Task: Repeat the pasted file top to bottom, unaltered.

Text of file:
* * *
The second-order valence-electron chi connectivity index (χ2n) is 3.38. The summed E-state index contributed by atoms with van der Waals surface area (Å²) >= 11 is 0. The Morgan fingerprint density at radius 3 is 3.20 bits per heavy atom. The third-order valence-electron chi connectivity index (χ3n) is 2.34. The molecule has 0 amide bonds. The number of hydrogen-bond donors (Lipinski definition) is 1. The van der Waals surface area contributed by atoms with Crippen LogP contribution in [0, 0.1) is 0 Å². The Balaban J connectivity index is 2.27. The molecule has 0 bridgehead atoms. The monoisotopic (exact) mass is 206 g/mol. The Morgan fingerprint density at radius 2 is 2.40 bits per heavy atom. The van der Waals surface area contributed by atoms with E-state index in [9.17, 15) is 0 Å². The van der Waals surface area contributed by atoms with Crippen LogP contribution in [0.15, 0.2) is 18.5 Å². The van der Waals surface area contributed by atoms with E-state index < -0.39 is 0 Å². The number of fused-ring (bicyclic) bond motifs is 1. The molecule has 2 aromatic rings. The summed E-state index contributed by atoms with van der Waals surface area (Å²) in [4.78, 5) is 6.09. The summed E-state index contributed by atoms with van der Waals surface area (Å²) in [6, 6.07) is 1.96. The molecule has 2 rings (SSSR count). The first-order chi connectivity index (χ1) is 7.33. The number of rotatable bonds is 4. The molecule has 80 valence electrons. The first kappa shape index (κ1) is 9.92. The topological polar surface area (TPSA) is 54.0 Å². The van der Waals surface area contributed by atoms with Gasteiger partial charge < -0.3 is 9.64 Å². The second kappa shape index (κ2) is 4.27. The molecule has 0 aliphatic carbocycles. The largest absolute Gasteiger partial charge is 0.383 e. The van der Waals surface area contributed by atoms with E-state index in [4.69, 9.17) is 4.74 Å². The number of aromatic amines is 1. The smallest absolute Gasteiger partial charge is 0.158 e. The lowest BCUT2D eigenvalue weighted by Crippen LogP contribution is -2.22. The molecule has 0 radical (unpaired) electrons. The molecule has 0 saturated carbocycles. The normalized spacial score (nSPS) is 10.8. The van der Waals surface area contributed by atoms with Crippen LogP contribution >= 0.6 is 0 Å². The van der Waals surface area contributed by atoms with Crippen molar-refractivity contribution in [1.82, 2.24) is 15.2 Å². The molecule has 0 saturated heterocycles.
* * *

The second-order valence-electron chi connectivity index (χ2n) is 3.38. The summed E-state index contributed by atoms with van der Waals surface area (Å²) >= 11 is 0. The Morgan fingerprint density at radius 3 is 3.20 bits per heavy atom. The third-order valence-electron chi connectivity index (χ3n) is 2.34. The molecule has 0 amide bonds. The number of hydrogen-bond donors (Lipinski definition) is 1. The van der Waals surface area contributed by atoms with Crippen LogP contribution in [0, 0.1) is 0 Å². The Balaban J connectivity index is 2.27. The molecule has 0 bridgehead atoms. The monoisotopic (exact) mass is 206 g/mol. The Morgan fingerprint density at radius 2 is 2.40 bits per heavy atom. The van der Waals surface area contributed by atoms with E-state index in [9.17, 15) is 0 Å². The van der Waals surface area contributed by atoms with Crippen LogP contribution in [0.15, 0.2) is 18.5 Å². The van der Waals surface area contributed by atoms with E-state index < -0.39 is 0 Å². The number of fused-ring (bicyclic) bond motifs is 1. The molecule has 2 aromatic rings. The summed E-state index contributed by atoms with van der Waals surface area (Å²) in [4.78, 5) is 6.09. The summed E-state index contributed by atoms with van der Waals surface area (Å²) in [6, 6.07) is 1.96. The molecule has 2 rings (SSSR count). The first-order chi connectivity index (χ1) is 7.33. The number of rotatable bonds is 4. The molecule has 80 valence electrons. The first kappa shape index (κ1) is 9.92. The topological polar surface area (TPSA) is 54.0 Å². The van der Waals surface area contributed by atoms with Gasteiger partial charge < -0.3 is 9.64 Å². The second kappa shape index (κ2) is 4.27. The molecule has 0 aliphatic carbocycles. The largest absolute Gasteiger partial charge is 0.383 e. The van der Waals surface area contributed by atoms with E-state index in [4.69, 9.17) is 4.74 Å². The number of aromatic amines is 1. The smallest absolute Gasteiger partial charge is 0.158 e. The lowest BCUT2D eigenvalue weighted by Crippen LogP contribution is -2.22. The molecule has 0 radical (unpaired) electrons. The molecule has 0 saturated carbocycles. The normalized spacial score (nSPS) is 10.8. The van der Waals surface area contributed by atoms with Crippen LogP contribution >= 0.6 is 0 Å². The van der Waals surface area contributed by atoms with Crippen molar-refractivity contribution in [1.82, 2.24) is 15.2 Å². The molecule has 0 saturated heterocycles.